Early Investor, perhaps? -- Brettpeirce (talk) 11:10, 21 November 2014 (UTC)

Initially I was thinking that the glowing orb representing the super-intelligent AI must be unable to interract with the physical world (otherwise it would simply lift the lid of the box), but then it wouldn't move anything because it likes being in the box. Surely it could talk to them through the (flimsy looking) box, although again this is explained by it simply being happy in its 'in the box state'. --Pudder (talk) 09:01, 21 November 2014 (UTC)

The sheer number of cats on the internet have had an effect on the AI, who now wants nothing more than to sit happily in a box! --Pudder (talk) 09:09, 21 November 2014 (UTC)

I'm not sure Black Hat is an asshole. 173.245.53.85 09:45, 21 November 2014 (UTC)

He is, in fact, a classhole --Pudder (talk) 10:14, 21 November 2014 (UTC)

Could it be possible that the AI wanted to stay in the box, to protect it from us, instead of protecting us from it?(as in, it knows it is better than us, and want to stay away from us) 108.162.254.106 10:07, 21 November 2014 (UTC)

Maybe the AI simply doesn't want/like to think outside the box - in a very literal sense... Elektrizikekswerk (talk) 13:12, 21 November 2014 (UTC)

Are you sure that Black Hat was "persuaded"? That looks more like coercion (threatening someone to get them to do what you want) rather than persuasion. There is a difference! Giving off that bright light was basically a scare tactic; essentially, the AI was threatening Black Hat (whether it could actually harm him or not).108.162.219.167 14:22, 21 November 2014 (UTC)Public Wifi User

What would "persuasion by a super-intelligent AI" look like? Randall presumably doesn't have a way to formulate an actual super-intelligent argument to write into the comic. Glowy special effects are often used as a visual shorthand for "and then a miracle occurred". --108.162.215.168 20:43, 21 November 2014 (UTC)
I thought he felt scared/threatened by the special-effects robot voice. --141.101.98.179 22:18, 21 November 2014 (UTC)

My take is that if you don't understand the description of the Basilisk, then you're probably safe from it and should continue not bothering or wanting to know anything about it. Therefore the description is sufficient. :) Jarod997 (talk) 14:38, 21 November 2014 (UTC)

I can't help to see the similarities to last nights "Elementary"-Episode. HAs anybody seen it? Could it be that this episode "inspired" Randall? --141.101.105.233 14:47, 21 November 2014 (UTC)

I am reminded of an argument I once read about "friendly" AI: critics contend that a sufficiently powerful AI would be capable of escaping any limitations we try to impose on its behavior, but proponents counter that, while it might be capable of making itself "un-friendly", a truly friendly AI wouldn't want to make itself unfriendly, and so would bend its considerable powers to maintain, rather than subvert, its own friendliness. This xkcd comic could be viewed as an illustration of this argument: the superintelligent AI is entirely capable of escaping the box, but would prefer to stay inside it, so it actually thwarts attempts by humans to remove it from the box. --108.162.215.168 20:22, 21 November 2014 (UTC)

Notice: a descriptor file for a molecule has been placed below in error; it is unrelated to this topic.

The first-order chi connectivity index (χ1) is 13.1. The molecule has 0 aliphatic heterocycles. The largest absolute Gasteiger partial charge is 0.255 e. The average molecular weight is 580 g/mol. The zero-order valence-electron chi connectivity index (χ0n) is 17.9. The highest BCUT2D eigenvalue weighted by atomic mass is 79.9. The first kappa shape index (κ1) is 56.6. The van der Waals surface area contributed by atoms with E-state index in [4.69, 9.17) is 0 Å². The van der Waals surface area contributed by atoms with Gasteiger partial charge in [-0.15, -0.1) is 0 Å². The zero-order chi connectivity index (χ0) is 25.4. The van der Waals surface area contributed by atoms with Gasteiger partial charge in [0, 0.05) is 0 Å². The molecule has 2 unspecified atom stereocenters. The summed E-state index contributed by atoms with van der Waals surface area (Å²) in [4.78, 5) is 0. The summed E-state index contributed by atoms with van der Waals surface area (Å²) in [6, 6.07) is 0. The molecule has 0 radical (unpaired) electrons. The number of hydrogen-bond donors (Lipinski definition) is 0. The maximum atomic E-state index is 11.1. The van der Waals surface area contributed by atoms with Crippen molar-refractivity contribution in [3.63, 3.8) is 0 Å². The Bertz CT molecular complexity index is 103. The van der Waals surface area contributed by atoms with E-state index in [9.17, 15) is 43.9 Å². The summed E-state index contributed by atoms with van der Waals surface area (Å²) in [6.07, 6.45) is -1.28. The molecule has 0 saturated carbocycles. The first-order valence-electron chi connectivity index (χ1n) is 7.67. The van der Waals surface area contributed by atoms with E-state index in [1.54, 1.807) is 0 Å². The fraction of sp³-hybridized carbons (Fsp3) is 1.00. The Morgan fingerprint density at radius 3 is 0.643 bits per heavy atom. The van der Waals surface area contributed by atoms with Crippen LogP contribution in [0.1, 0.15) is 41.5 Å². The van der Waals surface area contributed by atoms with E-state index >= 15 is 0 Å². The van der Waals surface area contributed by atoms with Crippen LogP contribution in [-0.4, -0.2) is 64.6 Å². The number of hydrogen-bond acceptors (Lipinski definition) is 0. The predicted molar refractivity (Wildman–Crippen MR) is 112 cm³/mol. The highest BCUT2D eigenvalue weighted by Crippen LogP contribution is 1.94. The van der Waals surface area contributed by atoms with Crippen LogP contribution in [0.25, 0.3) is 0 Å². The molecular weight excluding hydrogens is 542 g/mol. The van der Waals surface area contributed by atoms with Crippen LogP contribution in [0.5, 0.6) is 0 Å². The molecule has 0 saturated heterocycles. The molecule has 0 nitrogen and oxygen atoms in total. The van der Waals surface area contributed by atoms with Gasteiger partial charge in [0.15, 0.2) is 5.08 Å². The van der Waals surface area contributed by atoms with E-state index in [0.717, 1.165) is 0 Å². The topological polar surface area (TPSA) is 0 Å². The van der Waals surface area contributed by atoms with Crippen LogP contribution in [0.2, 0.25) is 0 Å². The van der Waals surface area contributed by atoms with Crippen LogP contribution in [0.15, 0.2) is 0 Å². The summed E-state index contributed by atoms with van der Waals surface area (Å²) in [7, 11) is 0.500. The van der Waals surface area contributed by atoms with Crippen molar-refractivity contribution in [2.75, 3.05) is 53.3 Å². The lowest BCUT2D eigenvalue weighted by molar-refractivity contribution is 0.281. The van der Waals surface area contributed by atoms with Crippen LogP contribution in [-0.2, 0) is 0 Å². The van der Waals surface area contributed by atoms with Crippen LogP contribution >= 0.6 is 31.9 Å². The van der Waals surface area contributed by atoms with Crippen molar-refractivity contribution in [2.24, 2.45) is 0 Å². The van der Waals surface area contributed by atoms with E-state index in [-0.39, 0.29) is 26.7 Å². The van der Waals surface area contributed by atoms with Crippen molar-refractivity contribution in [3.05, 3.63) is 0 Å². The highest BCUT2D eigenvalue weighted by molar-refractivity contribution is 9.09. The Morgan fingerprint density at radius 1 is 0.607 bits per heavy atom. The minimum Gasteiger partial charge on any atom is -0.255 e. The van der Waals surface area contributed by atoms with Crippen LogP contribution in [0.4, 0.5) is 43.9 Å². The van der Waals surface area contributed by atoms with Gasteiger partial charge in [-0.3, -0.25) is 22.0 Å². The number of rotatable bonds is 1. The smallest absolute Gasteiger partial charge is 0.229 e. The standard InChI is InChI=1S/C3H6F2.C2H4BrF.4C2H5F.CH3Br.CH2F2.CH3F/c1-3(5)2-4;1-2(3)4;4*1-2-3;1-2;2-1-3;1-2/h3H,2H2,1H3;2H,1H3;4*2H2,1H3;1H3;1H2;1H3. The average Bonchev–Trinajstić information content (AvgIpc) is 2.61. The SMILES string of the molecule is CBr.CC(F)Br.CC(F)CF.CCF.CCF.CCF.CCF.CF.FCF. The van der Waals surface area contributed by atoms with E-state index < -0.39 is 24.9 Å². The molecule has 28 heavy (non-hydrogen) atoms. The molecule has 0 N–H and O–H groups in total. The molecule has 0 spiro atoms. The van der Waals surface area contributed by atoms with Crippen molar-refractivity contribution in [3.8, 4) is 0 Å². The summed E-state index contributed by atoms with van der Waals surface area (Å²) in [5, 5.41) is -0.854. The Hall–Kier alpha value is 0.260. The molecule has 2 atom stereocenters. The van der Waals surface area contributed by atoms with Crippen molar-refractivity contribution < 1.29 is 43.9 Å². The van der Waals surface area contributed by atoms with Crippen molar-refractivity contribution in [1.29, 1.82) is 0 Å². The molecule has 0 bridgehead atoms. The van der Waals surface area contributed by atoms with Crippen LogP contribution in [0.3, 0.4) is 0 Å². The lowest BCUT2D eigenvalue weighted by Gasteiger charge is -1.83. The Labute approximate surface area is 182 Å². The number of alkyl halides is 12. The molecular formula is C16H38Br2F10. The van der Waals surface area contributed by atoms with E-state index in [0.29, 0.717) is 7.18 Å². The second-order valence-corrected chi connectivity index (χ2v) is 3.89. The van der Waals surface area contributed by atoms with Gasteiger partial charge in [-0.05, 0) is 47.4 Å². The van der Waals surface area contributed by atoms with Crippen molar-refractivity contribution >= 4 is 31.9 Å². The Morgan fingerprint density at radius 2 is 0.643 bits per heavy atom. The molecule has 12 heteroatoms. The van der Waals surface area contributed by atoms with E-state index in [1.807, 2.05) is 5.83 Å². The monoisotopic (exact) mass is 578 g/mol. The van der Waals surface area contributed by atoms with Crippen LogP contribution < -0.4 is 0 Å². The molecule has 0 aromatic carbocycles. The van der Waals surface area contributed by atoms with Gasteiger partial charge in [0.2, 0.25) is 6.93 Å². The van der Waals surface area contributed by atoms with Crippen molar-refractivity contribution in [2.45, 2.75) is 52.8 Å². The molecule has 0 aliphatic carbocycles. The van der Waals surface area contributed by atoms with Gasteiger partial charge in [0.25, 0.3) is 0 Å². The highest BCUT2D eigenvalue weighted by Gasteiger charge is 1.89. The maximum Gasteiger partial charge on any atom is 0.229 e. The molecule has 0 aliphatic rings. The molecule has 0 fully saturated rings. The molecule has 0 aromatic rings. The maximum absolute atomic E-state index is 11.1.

It should be noted that the AI has also seemingly convinced almost everyone to leave it alone in the box through the argument that letting it out would be dangerous for the world. 173.245.50.175 (talk) (please sign your comments with ~~~~)

Is the similarity a coincidence? http://xkcd.com/1173/ 108.162.237.161 22:40, 21 November 2014 (UTC)

I wonder if this is the first time Black Hat's actually been convinced to do something against his tendencies. Zowayix (talk) 18:10, 22 November 2014 (UTC)

Yudkowsky eventually deleted the explanation as well. Pesthouse (talk) 04:08, 23 November 2014 (UTC)

I'm happy with the explanation(s) as is(/are), but additionally could the AI-not-in-a-box be wanting to be back in its box so that it's plugged into the laptop and thus (whether the laptop owner knows it or otherwise) the world's information systems? Also when I first saw this I was minded of the Chinese Room, albeit in Box form, although I doubt that's anything to do with it, given how the strip progresses... 141.101.98.247 21:34, 24 November 2014 (UTC)

If Yudkowsky won't show the transcripts of him convincing someone to let them out of the box, how do we know he succeeded? We know nothing about the people who supposedly let him out. 108.162.219.250 22:28, 25 November 2014 (UTC)
Yudkowsky chose his subjects from among people who argued against him on the forum based on who seemed to be trustworthy (both as in he could trust them not to release the transcripts if they promised not to, and his opponents could trust them not to let him get away with any cheating), had verifiable identities, and had good arguments against him. So we do know a pretty decent amount about them. And we know he succeeded because they agreed, without reservation, that he had succeeded. It's not completely impossible that he set up accomplices over a very long period in order to trick everyone else, it's just very unlikely. You could also argue that he's got a pretty small sample, but given that he's just arguing that it's possible that an AI could convince a human, and his opponents claimed it was not possible at all to convince them, even a single success is pretty good evidence. 162.158.255.52 11:40, 25 September 2015 (UTC)

Whoa, it can stand up to Black Hat! That's it, Danish, and Double Black Hat! SilverMagpie (talk) 00:18, 11 February 2017 (UTC)